User-Generated Content

That’s because there is now nearly universal access not only to devices that record events, but, through social media, to networks that distribute images, audio and eyewitness accounts almost instantaneously. No longer do those who create such content have to deliver it to news organizations for distribution. Content creators can and do distribute for themselves, sometimes even live; “mainstream media” outlets are among the recipients -- often along with millions of others.

These changes do not diminish the stakes when journalists come into possession of “user-generated content” -- that is, images, audio and video recorded by non-journalists. As Edward R. Murrow warned us long before the internet existed, the ability to reach enormous audiences doesn’t come with a guarantee of accuracy, credibility, context or fairness.
The questions below, from our current Coverage Guidelines on UGC, remain relevant and valuable. They appear here with only minor revisions to reflect technological and societal changes of recent years.

  • Is the content newsworthy? Journalists should consider whether they are using video or audio just because they have it, or if it has a legitimate editorial purpose in the newscasts or on the web page.
  • What is the motive for the submission? Has it been submitted by someone wishing to share important or interesting content, or does it come with an agenda? If journalists determine the content has an agenda (such as video of a politician which would cause him embarrassment), will you reveal that motive for submission? Will you identify the person who submitted it?
  • Will the organization pay for user-generated content? Many newsrooms have a policy about paying sources for information. Some may already have policies in place regarding paying for video. Journalists should review any existing policies or determine whether they need to develop guidelines regarding payment for video, audio and other content that comes from non-journalists.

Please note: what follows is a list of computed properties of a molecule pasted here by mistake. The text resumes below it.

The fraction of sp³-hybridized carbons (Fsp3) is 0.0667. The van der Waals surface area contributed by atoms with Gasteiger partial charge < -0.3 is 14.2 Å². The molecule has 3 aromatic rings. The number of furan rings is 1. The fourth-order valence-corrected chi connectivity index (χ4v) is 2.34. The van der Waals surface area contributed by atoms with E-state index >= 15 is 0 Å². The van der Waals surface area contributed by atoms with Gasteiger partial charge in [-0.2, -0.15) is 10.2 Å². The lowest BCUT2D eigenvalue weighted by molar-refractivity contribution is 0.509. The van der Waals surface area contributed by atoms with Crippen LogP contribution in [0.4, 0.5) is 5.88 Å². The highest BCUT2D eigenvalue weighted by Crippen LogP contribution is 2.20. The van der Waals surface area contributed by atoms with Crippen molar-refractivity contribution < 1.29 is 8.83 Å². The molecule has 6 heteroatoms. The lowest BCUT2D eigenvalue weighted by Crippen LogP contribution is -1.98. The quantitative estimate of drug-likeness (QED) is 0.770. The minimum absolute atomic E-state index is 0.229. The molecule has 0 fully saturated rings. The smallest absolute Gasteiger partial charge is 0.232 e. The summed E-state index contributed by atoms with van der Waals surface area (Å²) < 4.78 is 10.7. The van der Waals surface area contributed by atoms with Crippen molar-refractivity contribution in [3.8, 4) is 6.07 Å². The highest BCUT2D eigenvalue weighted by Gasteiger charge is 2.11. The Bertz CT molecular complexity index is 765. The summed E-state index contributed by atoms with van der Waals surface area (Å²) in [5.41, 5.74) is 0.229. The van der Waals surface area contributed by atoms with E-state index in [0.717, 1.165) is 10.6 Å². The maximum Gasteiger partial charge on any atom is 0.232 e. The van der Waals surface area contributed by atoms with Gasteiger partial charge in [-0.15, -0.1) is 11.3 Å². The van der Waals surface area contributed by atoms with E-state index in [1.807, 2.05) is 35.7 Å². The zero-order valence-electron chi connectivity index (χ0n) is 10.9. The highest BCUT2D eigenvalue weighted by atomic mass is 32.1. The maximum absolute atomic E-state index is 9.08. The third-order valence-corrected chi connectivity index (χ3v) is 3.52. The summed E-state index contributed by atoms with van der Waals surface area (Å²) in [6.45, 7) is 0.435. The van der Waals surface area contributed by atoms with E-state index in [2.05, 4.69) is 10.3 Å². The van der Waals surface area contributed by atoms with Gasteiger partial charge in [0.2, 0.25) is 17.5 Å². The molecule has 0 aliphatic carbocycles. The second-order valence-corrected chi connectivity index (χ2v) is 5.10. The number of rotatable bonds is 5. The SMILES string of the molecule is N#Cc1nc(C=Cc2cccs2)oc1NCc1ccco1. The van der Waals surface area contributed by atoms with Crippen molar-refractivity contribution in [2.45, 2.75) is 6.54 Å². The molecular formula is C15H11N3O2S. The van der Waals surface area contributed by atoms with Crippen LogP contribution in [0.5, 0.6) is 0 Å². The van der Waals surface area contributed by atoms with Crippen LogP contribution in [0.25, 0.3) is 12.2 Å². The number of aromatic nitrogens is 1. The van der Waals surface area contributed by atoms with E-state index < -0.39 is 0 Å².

• Is the video or audio staged, enhanced or altered in any significant way? Could someone have faked what appears to be happening in hopes of having it aired or published? Journalists should exercise great care, since this content has not been produced through an editorial chain under their review and control. What steps can be taken to determine the authenticity of submitted content?
  • Will airing or publishing the content produce instances of “copycat” behavior? Will the fleeting fame of having video or audio broadcast or published push others to produce similar content? Does the content depict actions by people who were intoxicated or otherwise not in control of themselves?
  • Does the content invade someone’s reasonable expectations of privacy? Professional video and audio equipment used to be readily obvious to those being recorded. New technology can be more easily concealed. Journalists should consider whether content that appears to have been obtained surreptitiously meets the same standards as hidden camera or microphone work done by professionals. State laws regarding the broadcast of surreptitious recordings will apply regardless of who recorded the content.
  • Is the content technically airworthy? Will viewers or listeners be able to make out what is going on? Production standards may not be the same for content produced by non-journalists, but if it is too unclear, audiences will need help understanding what they are supposed to see, hear or understand. 
  • Are there instances of content you would use on your website or social media channels but not air? How should standards differ by platform, if at all?
  • Do the characteristics of certain social media platforms require explanation or modification of content in any way? Consider that some apps produce reverse-image video. Should that be “fixed” or addressed in any way?
  • Who is served by airing the content and what are the potential consequences of its use? Journalists should explore how user-generated content serves audience and public interests.